Notice that some of the subordinating conjunctions in the table
below — after, before, since — are also prepositions, but as subordinators
they are being used to introduce a clause and to subordinate the following
clause to the independent element in the sentence.
Common Subordinating Conjunctions
after although as as if as long as as though because before even if even though
if if only in order that now that once rather than since so that than that
though till unless until when whenever where whereas wherever while
Strictly speaking, the word like
is a preposition, not a conjunction. It can, therefore, be used to
introduce a prepositional phrase ("My brother is tall
father"), but it should not be used to introduce a clause ("My
brother can't play the piano likeas he did
before the accident" or "It looks
like as if
basketball is quickly overtaking baseball as America's national
sport."). To introduce a clause, it's a good idea to use
as though, or as if, instead.
Like As I told you earlier, the
lecture has been postponed.
It looks like as if it's going to snow
Johnson kept looking out the window
as though he had someone waiting for him.
In formal, academic text, it's a good
idea to reserve the use of like for situations in which
similarities are being pointed out:
This community college is
like a two-year
liberal arts college.
However, when you are listing things that
have similarities, such as is probably more suitable:
The college has several highly regarded neighbors,
like such as the Mark Twain House, St. Francis
Hospital, the Connecticut Historical Society, and the UConn Law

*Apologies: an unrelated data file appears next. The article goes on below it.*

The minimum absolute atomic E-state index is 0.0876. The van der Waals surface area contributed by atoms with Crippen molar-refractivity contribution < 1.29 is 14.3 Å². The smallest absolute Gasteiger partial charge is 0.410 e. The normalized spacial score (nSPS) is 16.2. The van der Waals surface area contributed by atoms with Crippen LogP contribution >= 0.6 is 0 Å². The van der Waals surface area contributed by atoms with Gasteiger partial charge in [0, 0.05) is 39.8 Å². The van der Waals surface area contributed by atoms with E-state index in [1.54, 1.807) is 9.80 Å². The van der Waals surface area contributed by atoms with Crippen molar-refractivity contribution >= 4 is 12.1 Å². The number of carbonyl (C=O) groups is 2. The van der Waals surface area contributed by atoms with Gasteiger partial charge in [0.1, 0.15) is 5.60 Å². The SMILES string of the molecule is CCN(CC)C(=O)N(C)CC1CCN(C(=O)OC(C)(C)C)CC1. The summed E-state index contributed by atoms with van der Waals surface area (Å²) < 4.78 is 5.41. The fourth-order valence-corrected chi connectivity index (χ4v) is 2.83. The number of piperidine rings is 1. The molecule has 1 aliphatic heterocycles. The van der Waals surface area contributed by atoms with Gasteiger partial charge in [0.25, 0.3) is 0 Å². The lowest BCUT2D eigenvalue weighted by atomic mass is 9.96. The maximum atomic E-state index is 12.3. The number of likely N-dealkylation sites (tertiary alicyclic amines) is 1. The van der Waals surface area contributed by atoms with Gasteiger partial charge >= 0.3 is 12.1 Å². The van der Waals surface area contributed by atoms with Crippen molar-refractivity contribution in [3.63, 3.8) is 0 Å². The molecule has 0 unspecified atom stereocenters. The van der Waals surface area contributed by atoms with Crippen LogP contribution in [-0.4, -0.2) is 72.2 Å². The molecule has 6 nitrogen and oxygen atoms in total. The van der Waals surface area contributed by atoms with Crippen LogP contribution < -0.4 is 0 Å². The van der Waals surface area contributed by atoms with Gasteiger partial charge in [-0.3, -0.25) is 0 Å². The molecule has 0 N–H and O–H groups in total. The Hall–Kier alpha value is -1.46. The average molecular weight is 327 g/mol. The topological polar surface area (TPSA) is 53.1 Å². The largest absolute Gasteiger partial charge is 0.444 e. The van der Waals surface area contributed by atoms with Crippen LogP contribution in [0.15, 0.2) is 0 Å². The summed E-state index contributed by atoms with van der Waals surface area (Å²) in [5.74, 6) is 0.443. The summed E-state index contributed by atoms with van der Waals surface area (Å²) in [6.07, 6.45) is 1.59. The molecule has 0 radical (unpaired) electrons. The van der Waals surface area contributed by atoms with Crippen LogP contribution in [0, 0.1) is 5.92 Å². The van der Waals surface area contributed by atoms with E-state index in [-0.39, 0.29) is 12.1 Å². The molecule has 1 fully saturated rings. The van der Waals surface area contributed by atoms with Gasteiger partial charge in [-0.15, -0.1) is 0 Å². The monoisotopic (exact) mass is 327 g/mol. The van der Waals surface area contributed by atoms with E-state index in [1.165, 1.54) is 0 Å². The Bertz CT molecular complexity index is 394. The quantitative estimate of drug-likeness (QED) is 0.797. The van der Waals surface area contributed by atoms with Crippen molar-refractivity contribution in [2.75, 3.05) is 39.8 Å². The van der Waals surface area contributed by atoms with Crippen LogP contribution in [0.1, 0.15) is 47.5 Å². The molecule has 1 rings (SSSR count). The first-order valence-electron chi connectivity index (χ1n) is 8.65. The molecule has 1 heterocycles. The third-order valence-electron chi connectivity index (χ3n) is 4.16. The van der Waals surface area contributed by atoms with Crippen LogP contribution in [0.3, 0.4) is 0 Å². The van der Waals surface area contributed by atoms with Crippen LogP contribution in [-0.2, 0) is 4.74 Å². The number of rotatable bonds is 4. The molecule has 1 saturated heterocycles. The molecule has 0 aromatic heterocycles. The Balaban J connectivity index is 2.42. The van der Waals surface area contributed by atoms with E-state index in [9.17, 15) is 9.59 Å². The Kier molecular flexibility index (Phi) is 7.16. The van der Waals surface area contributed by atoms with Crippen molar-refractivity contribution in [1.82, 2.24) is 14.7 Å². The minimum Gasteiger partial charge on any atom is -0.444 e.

that is used as a
conjunction to connect a subordinate clause to a preceding verb. In
this construction that is sometimes called the "expletive
that." Indeed, the word is often omitted to good effect, but the
very fact of easy omission causes some editors to take out the red
pen and strike out the conjunction that wherever it appears.
In the following sentences, we can happily omit the that (or
keep it, depending on how the sentence sounds to us):
Isabel knew [that]
she was about to be fired.
her fellow employees hadn't supported her.
I hope [that]
she doesn't blame me.
Sometimes omitting the that
creates a break in the flow of a sentence, a break that can be
adequately bridged with the use of a comma:
The problem is,
that production in her
department has dropped.
that we didn't have these
problems before she started working here.
As a general rule, if the sentence feels
just as good without the that, if no ambiguity results from
its omission, if the sentence is more efficient or elegant without
it, then we can safely omit the that. Theodore Bernstein
lists three conditions in which we should maintain the
When a time element intervenes between the verb and the
clause: "The boss said yesterday
that production in this
department was down fifty percent." (Notice the position of
When the verb of the clause is long delayed: "Our
annual report revealed that some losses sustained by this
department in the third quarter of last year were worse than
previously thought." (Notice the distance between the subject
"losses" and its verb, "were.")
When a second that can clear up who said or did
what: "The CEO said that Isabel's department was slacking off and
that production dropped precipitously in the fourth quarter."
(Did the CEO say that production dropped or was the drop a result of
what he said about Isabel's department? The second that makes
the sentence clear.)
Some conjunctions combine with other words to form what are
called correlative conjunctions. They always travel in pairs, joining
various sentence elements that should be treated as grammatically equal.
She led the team
not only in statistics but also
by virtue of her enthusiasm.
Polonius said, "Neither a borrower
nor a lender
Whether you win this race
or lose it doesn't
matter as long as you do your best.